Showing posts with label United Church of Christ. Show all posts
Showing posts with label United Church of Christ. Show all posts

Tuesday, October 21, 2008

Shoved outside the Republican tent

It's getting really ugly in the American election.

I come from a loooong line of Republicans; both of my parents were Republican elected officials and I served as the county chairman for a Republican candidate for President in the Iowa caucuses and the presidential election during the 1990s.

This season, I have been told repeatedly that I don't fit the profile of the people Republicans "approve of" to be pro-American and support their candidate. I"m not from a small town, I'm not from what they consider a "pro-American" part of the country, and this morning on CNN GLOBAL television, there was a Republican pastor attacking the 1.2 million members of my faith, the United Church of Christ, as not "biblical" or "Christian enough" because the denomination supports gay marriage (really, news to me? I've never heard it discussed even once in my church). The reason he singled out my denomination is cause it's the same denomination as Jeremiah Wright, Barack Obama's former pastor.

I can't tell you what it feels like to hear your faith attacked as not "good enough." It's hate speech. And if he would take a look at our congregations, he would see that there's probably a ton of potential Republican voters there. Our congregations actually skew older which is the natural demographic to support the Republican platform. Why alienate us?

I watched the VP debate with six people, who discovered when we all started chatting about our political history, had all left the Republican party cause we no longer felt welcome. Two of them were once elected Republicans. This is exactly what Colin Powell described as the "narrowing" of the party. We have literally been shoved out of the tent.

It reminds me of that poem written by Pastor Martin Niemöller:

When the Nazis came for the communists,
I remained silent;
I was not a communist.

When they locked up the social democrats,
I remained silent;
I was not a social democrat.

When they came for the trade unionists,
I did not speak out;
I was not a trade unionist.

When they came for the Jews,
I remained silent;
I was not a Jew.

When they came for me,
there was no one left to speak out.

I hope when this election is over, the far right will see that the broad middle are not evil people. We're just people that think everyone in America deserves a voice, regardless of their faith, not just our own folks.

Saturday, September 6, 2008

SHED Your Commitments

I once took a week-long jazz appreciation class with an older gentleman who celebrated out loud at the start of our class how exciting it was for our class of jazz lovers to have gathered from all different places to enjoy a week of great music together. His enthusiasm and making the most of each moment is an example I have identified with my whole life.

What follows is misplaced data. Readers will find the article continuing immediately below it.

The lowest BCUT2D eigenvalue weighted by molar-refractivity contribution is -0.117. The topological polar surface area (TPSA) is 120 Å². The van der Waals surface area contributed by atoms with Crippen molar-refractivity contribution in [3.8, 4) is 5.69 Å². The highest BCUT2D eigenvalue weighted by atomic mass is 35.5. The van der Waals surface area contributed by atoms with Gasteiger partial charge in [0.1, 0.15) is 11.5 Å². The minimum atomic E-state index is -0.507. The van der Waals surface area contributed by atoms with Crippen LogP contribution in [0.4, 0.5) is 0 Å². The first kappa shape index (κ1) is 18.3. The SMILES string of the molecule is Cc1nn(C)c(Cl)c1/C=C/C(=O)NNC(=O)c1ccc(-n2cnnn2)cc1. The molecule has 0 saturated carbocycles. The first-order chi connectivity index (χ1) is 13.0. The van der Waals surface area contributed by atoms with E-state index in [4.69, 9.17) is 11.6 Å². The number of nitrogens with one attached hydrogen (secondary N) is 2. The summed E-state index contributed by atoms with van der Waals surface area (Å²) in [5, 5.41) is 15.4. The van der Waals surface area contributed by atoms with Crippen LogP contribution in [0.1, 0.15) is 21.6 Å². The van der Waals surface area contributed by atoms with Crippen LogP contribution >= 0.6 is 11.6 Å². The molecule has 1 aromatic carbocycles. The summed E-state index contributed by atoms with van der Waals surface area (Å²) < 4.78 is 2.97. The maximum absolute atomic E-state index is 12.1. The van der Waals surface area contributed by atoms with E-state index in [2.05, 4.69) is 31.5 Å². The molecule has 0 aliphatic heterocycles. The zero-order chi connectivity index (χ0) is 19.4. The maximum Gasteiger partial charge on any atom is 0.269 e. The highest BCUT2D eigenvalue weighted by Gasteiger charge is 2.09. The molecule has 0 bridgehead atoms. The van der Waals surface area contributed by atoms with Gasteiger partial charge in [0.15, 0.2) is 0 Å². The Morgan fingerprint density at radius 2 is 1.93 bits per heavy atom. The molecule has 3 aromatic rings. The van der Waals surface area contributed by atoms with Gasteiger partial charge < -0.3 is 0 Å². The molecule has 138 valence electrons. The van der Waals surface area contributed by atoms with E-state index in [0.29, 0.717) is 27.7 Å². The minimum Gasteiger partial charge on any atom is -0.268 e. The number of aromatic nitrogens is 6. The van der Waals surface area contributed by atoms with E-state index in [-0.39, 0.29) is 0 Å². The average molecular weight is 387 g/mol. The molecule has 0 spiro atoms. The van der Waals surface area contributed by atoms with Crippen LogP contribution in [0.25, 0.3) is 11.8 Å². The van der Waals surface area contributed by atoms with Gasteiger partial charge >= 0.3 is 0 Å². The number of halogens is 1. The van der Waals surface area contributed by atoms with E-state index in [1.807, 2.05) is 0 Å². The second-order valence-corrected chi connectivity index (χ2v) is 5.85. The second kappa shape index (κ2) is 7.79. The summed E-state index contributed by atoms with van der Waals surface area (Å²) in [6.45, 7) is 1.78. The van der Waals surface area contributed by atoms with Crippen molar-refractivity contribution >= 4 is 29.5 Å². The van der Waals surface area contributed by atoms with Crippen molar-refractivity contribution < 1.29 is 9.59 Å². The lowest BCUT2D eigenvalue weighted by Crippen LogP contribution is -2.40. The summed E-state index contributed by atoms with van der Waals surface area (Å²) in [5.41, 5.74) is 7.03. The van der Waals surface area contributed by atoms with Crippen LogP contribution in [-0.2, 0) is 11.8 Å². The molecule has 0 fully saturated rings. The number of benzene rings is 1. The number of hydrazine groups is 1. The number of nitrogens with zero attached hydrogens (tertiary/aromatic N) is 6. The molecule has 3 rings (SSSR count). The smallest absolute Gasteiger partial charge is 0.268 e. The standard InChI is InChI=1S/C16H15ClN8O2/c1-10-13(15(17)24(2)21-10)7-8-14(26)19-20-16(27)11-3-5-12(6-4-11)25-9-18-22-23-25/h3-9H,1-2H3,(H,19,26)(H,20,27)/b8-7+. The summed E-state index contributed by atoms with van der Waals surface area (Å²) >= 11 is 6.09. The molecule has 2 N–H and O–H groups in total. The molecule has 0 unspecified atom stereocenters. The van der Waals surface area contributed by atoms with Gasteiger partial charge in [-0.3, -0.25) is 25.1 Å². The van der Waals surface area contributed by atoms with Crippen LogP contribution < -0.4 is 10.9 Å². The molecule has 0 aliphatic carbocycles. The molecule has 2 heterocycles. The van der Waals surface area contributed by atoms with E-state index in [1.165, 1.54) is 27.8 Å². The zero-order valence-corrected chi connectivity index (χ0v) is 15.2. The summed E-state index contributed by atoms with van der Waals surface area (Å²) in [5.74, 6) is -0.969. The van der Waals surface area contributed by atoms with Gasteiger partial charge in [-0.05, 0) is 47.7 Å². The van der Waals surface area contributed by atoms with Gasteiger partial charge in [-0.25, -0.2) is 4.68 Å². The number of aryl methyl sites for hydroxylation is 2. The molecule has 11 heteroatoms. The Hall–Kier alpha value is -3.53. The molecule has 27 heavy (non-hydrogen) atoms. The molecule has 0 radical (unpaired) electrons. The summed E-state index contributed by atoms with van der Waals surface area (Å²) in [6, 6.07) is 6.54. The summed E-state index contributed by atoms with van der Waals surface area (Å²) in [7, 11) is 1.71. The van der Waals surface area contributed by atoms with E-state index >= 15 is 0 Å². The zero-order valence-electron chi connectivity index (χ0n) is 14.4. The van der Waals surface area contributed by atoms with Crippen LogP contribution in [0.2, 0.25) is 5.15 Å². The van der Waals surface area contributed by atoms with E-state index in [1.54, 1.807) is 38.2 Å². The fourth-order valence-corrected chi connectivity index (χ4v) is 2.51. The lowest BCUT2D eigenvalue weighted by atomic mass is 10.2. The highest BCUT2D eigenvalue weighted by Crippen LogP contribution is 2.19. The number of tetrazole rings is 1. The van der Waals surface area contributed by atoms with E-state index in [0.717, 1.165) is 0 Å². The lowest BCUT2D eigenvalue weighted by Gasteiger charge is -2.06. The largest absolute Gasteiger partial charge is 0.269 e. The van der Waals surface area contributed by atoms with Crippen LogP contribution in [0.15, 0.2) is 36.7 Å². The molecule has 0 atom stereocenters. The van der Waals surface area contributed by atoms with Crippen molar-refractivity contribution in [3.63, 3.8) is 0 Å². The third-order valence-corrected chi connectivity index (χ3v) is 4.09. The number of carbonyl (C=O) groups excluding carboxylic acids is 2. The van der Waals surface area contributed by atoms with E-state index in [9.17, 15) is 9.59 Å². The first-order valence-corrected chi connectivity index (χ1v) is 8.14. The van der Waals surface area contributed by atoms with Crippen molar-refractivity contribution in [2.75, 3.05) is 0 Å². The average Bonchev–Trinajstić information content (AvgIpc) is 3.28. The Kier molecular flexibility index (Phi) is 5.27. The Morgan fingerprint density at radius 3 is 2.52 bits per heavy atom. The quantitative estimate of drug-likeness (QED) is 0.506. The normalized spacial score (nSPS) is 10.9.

So when Julie Morgenstern asked her readers in "When Organizing Isn't Enough" to look for schedule commitments that are dragging you down and keeping you from moving forward to the next exciting theme in one's life, I didn't have these. Every single commitment I have is one I thoroughly enjoy. It wasn't always so.

This week I resigned from the board of my local children's museum (#4 in the nation, thank you very much). I have served just shy of six years and loved every minute of it. We are about to start a multi-million addition to the museum and the people on my board are of such terrific good will and wisdom, it was a pleasure to serve. I was on the facility committee and I do wistfully admit I hate missing the upcoming good part because I would have learned sooo much. There are very experienced construction minds on that board. I am very proud of my board work there.

Yesterday, I went and told my pastor that I was moving. My church is AWESOME. My church family is so loving and welcoming and they all get along. The music program is incredible. I love my church because my church never shies away from combining the intellectual and the spiritual. That doesn't seem to be a popular combination in America, because mainline churches are struggling with membership.

One insight I learned from my minister gave me enormous pause at the time he said it. In the context of a discussion about if good manners include how you left the world and the state of your government for the next generation, he said that 100 years from now, future generations will look back at how we used up all the oil and left so much public debt for our children and grandchildren to pay off that they will ask of us with the same spiritually questioning we ask looking at slaveowners from 100 years ago: "What were they thinking?"

Tomorrow I go to my last church service and it's going to be a giant celebration of all the downtown churches getting together to form a redevelopment corporation to uplift our neighborhood. The music program will be incredible as usual, only supersized, as all the choirs from all the churches will sing together outside in celebration. This church commitment has been a gift.
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